Shotgun prohibitions:

  • Magazine capacities of five shells or more
  • Folding or telescoping stocks
  • Pistol grips
  • Detachable magazines

Additionally, 19 models of firearms were specifically banned by name, as were magazines or other feeding devices with capacities of 10 rounds or more. However, moderate lawmakers in Congress were able to attach a "sunset" provision to the AWB that provided for its expiration after 10 years.

Effects of the Assault Weapons Ban

The AWB significantly raised the market value of pre-ban firearms and led to production of a lot of fixed-stock AR-15s, but did it actually do what its proponents said it would — save lives?

According to the vast majority of research, including by the University of Pennsylvania and a Congressionally mandated study by the U.S. Department of Justice, the AWB neither increased nor decreased violent crime. The government's study argued it would be difficult to determine the effect of the AWB one way or another, because the guns it affected were used in only a small fraction of crimes prior to the ban.

There is one study that suggests the AWB had a positive effect on crime, but it was funded by — guess who — the Brady Campaign.

Another effect of the AWB had nothing to do with firearms: It mobilized pro-gun voters. President Clinton largely credits gun owners with fueling the Republican Revolution of 1994 and defeating Al Gore in 2000.

Renewal Efforts

Despite efforts by Rep. Carolyn McCarthy, D-N.Y., and Sen. Dianne Feinstein, D-Calif., to renew the AWB, it expired on March 2, 2004. Since that time, McCarthy has reintroduced an AWB in 2003, 2005, 2007 and 2011 — none of her bills have made it out of committee.

What might a new ban look like if it ever again reaches the president's desk? We can be fairly certain there'd be no expiration date this time around. None of McCarthy's bills have included one, and she's made it clear she wants a permanent ban. A new McCarthy ban would also likely prohibit all of the gun accessories covered by the 1994 AWB (despite the embarrassing admission that McCarthy doesn't even understand some of them), plus a few others, including fixed-magazine centerfire rifles holding ten or more rounds, certain semi-auto shotguns, and detachable-magazine semi-auto rifles.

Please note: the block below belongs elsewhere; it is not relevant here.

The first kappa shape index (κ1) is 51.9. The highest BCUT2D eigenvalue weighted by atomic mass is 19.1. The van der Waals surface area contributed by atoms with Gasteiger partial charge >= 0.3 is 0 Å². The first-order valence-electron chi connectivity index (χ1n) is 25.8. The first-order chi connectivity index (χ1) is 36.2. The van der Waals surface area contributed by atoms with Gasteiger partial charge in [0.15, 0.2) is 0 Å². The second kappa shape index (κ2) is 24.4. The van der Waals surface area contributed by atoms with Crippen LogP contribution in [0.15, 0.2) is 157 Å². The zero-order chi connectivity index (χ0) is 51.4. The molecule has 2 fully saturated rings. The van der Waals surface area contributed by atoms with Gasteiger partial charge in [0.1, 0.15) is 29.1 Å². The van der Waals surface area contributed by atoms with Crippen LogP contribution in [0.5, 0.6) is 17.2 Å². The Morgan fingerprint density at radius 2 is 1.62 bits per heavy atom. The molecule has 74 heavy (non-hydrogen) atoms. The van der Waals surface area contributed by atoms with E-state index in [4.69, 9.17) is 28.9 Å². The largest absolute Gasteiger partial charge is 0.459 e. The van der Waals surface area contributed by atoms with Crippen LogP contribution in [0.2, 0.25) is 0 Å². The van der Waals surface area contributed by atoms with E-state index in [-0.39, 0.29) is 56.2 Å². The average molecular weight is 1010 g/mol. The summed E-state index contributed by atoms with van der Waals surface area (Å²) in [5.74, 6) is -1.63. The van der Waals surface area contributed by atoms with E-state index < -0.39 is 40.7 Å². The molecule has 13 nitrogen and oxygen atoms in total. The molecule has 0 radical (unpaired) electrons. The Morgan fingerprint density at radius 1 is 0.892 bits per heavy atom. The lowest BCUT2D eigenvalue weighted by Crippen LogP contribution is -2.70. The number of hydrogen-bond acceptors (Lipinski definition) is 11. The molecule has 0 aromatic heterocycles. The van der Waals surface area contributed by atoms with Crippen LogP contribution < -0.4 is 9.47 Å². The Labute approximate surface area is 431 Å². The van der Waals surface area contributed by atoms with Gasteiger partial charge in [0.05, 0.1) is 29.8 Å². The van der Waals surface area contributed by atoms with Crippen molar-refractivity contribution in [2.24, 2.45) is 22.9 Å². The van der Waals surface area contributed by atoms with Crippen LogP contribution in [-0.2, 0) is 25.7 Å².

In short, a new assault weapons ban would likely have farther reach and it would be here to stay. How can we ensure that doesn't happen? If you haven't heard, there's an election in two weeks. Perhaps it's time to mobilize the same huge bloc of voters that sent Mr. Clinton's allies a simple message in '94: Go after our guns and we'll vote you out.

Barack Obama

"What I'™m trying to do is to get a broader conversation about how do we reduce the violence generally. Part of it is seeing if we can get an assault weapons ban reintroduced."

— President Barack Obama

Eric Holder

"Well, as President Obama indicated during the campaign, there are just a few gun-related changes that we would like to make, and among them would be to reinstitute the ban on the sale of assault weapons."

— Attorney General Eric Holder

Frank Lautenberg

"We'™ve got to ban these things once and for all. There are no more excuses for inaction."

— Sen. Frank Lautenberg, D-N.J.

Joe Biden

"I, as a senator, and I, as an elected official, have been on record as supporting -- and we did originally have an assault-weapons ban in place."

— Vice President Joe Biden

Mitch McConnell

"I think the widespread view is that somebody who is that unbalanced will find some way to do harm. And we have many areas of the country that have very strict gun control laws and it seems not to have had any impact on the incidences that are in question. So I don'™t sense any movement among either Democrats or Republicans in the direction of thinking that stricter gun control laws would likely have prevented this horrible occurrence in Colorado."

— Senate Minority Leader Mitch McConnell, R-Ky.

Mitt Romney

"Yeah, I\'m not in favor of new pieces of legislation on guns and taking guns away or making certain guns illegal"

— Mitt Romney, former governor of Massachusetts and 2012 Republican presidential nominee

Nancy Pelosi

"On that score, I think we need to enforce the laws we have right now. I think it\'s clear the Bush administration didn\'t do that."

— House Minority Leader Nancy Pelosi, D-Calif., quoted while serving as Speaker of the House

Steny Hoyer

"We need to create a national consensus that restraints on the availability of weapons that can kill a lot of people very quickly are appropriate."

— House Minority Whip Steny Hoyer, D-Md.